His pieces for the Evening Standard echo the AF's mission to promote architecture to the public. They translate complex ideas to the tabloid-reading public and place architecture in its social context, exploring why buildings happen a certain way. He will continue to write for the paper once a fortnight.

Moore is reticent about discussing his detailed plans for the foundation 'until I've had a chance to test them out', but it is clear he has broad ambitions. He will continue with the activities in which the foundation has proved itself most effective - exhibitions, roadshows and debates. And while the foundation will also have a particular relationship to London, he will push its contribution to national culture and as a conduit for little-known international ideas.

The problems that have beset it recently are in the past, he assures. Belt-tightening and a donation from a 'private source' has resolved its funding crisis and a new home for the body - which left its exhibition space in London's Bury Street to share an office with Hawkins/Brown in Clerkenwell - should be resolved by the end of the year.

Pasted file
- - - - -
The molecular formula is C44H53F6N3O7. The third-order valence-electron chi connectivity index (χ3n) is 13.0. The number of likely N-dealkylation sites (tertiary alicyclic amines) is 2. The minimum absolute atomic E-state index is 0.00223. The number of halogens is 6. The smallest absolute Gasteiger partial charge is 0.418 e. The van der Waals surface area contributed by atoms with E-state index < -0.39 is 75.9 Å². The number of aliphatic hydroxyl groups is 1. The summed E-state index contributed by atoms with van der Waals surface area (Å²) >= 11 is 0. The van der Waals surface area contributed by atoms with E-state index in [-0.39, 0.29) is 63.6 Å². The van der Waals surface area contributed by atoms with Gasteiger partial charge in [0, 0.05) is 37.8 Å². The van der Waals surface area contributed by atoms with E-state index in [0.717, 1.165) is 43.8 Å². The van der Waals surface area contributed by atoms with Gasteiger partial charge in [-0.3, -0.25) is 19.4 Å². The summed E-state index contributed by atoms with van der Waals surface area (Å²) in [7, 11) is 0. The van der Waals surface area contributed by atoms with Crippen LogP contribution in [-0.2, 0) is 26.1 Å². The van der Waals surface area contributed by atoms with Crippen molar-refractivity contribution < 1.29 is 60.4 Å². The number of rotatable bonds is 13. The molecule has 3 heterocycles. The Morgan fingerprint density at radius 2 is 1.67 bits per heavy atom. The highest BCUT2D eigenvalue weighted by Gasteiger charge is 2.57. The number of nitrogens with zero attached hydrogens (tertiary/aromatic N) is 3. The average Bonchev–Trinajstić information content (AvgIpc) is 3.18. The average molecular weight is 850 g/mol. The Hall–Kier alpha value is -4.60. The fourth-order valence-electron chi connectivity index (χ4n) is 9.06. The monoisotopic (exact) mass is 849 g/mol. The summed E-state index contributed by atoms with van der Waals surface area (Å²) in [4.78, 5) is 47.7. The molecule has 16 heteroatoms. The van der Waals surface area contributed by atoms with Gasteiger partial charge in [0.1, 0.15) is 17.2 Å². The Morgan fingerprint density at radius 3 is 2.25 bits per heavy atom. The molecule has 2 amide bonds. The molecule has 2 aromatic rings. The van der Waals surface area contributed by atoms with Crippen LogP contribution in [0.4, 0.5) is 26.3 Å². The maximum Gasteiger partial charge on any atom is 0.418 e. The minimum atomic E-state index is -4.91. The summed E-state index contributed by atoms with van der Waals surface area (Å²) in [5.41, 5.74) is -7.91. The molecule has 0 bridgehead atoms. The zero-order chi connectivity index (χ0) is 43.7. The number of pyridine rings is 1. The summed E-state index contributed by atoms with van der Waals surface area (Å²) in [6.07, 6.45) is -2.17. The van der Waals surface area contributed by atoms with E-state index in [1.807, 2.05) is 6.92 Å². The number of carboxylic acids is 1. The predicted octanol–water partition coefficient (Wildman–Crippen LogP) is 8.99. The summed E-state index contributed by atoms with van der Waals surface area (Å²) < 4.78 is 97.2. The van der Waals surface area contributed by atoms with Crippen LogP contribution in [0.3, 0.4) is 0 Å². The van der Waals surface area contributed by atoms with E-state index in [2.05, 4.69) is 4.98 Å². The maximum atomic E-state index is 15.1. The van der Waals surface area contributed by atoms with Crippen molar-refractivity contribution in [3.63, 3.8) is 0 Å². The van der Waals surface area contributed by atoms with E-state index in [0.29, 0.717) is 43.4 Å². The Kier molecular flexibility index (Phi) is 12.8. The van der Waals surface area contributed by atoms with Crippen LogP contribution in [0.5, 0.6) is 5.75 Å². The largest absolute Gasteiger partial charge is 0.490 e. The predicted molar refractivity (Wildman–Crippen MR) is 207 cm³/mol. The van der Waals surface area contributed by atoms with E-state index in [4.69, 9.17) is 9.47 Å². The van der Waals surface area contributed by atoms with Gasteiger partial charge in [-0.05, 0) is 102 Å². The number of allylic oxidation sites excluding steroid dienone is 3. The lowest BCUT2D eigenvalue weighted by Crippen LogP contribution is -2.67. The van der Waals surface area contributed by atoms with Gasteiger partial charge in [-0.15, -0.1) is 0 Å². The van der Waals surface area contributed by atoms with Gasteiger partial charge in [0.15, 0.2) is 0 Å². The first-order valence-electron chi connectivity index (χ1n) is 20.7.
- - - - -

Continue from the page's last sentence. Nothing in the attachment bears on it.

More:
Crucial to success will be his relationship with Will Alsop - former director Lucy Musgrave's announcement of her departure was surrounded by speculation about a fall out with the chairman. Although Moore has not worked with Alsop before, he says he admires his work and likes him personally.

'We are both interested in architecture as a creative activity, ' he says. 'Although I have a greater appreciation for some of the quieter architects around.'